Wayne Armond was a child when Jamaica gained independence from Great Britain on August 6, 1962. Some of his experiences in the immediate post-independence years inspired him to become a musician.
“My fondest memories of Jamaican Independence festivities were the street dances and the float parade.
Just getting bit by the music bug..I was in awe of seeing Desmond Decker and The Aces on a float..The Jamaicans..The Maytals..The Techniques on stage at Three Miles (in Kingston) corner in a street dance. These groups were a great influence when we had our own quartet in the ’70’s called T.I.M.E.,” recalled Armond.
Best known as guitarist/singer with the band Chalice, Armond attended St. George’s College, a leading school in Kingston run by Jesuits. Some of the older students there during his time were singer Pluto Shervington and the musician/producer Chung brothers, Mikey and Geoffrey.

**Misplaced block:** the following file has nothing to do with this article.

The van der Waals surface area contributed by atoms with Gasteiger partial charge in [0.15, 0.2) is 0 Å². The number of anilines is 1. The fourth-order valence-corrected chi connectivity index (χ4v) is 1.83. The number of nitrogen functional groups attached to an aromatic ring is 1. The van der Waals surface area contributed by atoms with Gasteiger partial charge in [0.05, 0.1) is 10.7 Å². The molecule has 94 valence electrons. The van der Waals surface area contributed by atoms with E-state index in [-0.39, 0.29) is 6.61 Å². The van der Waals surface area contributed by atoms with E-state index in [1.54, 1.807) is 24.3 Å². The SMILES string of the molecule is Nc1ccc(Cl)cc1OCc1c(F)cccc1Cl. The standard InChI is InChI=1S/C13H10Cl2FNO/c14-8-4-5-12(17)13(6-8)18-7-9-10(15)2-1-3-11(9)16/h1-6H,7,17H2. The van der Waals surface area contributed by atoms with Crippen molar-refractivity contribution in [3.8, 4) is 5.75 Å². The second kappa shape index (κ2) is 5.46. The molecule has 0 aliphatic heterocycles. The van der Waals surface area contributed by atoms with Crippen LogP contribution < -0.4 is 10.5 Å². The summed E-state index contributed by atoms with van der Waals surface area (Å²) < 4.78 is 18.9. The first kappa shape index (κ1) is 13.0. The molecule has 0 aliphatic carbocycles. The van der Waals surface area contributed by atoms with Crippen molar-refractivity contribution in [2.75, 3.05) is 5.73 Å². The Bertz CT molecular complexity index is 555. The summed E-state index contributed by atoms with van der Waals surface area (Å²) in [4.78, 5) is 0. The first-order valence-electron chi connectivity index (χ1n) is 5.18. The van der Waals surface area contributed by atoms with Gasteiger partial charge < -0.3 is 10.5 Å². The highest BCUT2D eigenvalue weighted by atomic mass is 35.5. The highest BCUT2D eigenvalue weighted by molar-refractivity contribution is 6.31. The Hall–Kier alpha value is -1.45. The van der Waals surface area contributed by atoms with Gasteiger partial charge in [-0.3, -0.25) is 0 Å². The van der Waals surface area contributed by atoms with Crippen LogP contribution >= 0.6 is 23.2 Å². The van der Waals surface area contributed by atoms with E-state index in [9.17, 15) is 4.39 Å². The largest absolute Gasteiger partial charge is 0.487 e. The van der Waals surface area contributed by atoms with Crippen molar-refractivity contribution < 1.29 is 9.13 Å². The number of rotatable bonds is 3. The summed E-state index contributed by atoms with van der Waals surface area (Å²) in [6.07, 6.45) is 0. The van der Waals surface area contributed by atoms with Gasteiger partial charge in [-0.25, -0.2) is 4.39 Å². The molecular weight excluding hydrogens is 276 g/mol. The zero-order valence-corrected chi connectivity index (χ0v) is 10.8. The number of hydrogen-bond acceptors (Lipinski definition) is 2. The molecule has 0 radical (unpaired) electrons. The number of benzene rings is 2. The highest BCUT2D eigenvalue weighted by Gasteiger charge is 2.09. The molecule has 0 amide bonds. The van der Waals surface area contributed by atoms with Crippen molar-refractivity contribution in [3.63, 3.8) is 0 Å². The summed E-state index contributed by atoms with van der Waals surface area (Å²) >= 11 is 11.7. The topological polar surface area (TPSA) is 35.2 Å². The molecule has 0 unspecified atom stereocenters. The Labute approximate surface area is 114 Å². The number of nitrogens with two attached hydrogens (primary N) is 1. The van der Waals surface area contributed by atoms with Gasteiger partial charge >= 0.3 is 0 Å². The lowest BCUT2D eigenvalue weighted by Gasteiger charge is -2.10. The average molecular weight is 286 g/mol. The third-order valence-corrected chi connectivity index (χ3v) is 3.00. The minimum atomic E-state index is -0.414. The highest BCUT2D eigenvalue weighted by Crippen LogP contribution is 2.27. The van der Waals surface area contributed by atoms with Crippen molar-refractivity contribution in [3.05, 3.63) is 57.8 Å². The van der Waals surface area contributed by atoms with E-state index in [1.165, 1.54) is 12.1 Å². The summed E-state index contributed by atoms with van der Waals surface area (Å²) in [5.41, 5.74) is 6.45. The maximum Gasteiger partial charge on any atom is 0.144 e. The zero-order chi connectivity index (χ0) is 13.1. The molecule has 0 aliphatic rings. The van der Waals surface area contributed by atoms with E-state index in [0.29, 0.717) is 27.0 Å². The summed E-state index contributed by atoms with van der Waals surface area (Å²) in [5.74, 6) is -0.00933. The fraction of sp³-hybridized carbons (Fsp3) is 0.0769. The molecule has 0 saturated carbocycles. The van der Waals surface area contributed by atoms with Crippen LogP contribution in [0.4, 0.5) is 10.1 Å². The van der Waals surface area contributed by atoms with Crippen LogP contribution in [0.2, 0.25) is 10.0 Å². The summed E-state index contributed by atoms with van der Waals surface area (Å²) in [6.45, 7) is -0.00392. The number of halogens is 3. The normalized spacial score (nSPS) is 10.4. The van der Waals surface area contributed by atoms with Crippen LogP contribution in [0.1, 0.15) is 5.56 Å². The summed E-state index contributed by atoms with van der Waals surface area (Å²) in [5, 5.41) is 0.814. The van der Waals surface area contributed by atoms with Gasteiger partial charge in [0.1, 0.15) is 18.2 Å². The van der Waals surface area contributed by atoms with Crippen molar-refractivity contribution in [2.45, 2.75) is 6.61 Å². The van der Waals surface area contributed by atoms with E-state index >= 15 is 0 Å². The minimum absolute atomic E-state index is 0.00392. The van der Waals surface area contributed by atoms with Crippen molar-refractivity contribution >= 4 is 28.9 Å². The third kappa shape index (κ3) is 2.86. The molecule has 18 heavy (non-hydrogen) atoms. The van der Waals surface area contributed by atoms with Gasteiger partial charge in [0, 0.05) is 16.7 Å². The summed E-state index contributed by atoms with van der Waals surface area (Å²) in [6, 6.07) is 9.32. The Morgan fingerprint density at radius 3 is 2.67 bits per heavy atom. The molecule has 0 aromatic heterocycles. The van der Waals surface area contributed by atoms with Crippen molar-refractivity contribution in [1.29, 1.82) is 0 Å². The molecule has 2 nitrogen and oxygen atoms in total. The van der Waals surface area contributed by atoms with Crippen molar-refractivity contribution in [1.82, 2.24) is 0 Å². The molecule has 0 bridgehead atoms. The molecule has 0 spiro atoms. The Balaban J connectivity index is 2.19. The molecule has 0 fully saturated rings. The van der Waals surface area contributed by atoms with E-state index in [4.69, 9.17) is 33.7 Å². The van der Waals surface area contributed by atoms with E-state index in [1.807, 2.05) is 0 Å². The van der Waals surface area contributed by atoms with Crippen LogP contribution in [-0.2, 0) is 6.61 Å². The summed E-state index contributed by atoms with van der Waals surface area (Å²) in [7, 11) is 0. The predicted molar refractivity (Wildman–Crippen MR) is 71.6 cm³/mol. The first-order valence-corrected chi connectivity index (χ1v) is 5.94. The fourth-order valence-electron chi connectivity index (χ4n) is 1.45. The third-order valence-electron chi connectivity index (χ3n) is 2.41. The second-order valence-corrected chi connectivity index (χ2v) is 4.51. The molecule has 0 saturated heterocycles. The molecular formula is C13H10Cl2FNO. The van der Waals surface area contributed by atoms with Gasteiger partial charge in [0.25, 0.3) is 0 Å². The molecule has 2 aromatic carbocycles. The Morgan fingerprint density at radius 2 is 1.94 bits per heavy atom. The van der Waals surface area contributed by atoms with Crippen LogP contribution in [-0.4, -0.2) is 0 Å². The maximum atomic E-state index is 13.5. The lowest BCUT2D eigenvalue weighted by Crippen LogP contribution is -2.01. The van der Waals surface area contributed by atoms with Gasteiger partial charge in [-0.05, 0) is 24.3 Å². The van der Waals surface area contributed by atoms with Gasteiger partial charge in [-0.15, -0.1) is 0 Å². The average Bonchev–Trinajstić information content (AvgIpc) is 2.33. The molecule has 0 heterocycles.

Because he was exposed to diverse Jamaican sounds, Armond appreciates quality songs with patriotic themes.
“My first choice of patriotic song would ironically be a Festival Song — Land of my Birth by the great Eric Donaldson..the other is Evening Time which is credited to Barbara Ferland and The Honourable Miss Louise Bennett. This song makes me long for the peace and serenity of Jamaican country living..and how it should be. A simpler time. It reminds me of when Chalice lived in the hills of Gibralta, St. Mary,” he said.
Armond is a co-founder of Chalice which had a number of hit songs during the 1980’s and 1990’s including I Still Love You, Good to be There and Revival Time. He has also toured as a guitarist with Jimmy Cliff and Monty Alexander. He has recorded instrumental covers of Alton Ellis songs he hopes to release as an album soon.
His latest song, credited as Chalice Featuring Wayne Armond, is the self-produced It’s Alright.
Photo Addy Chin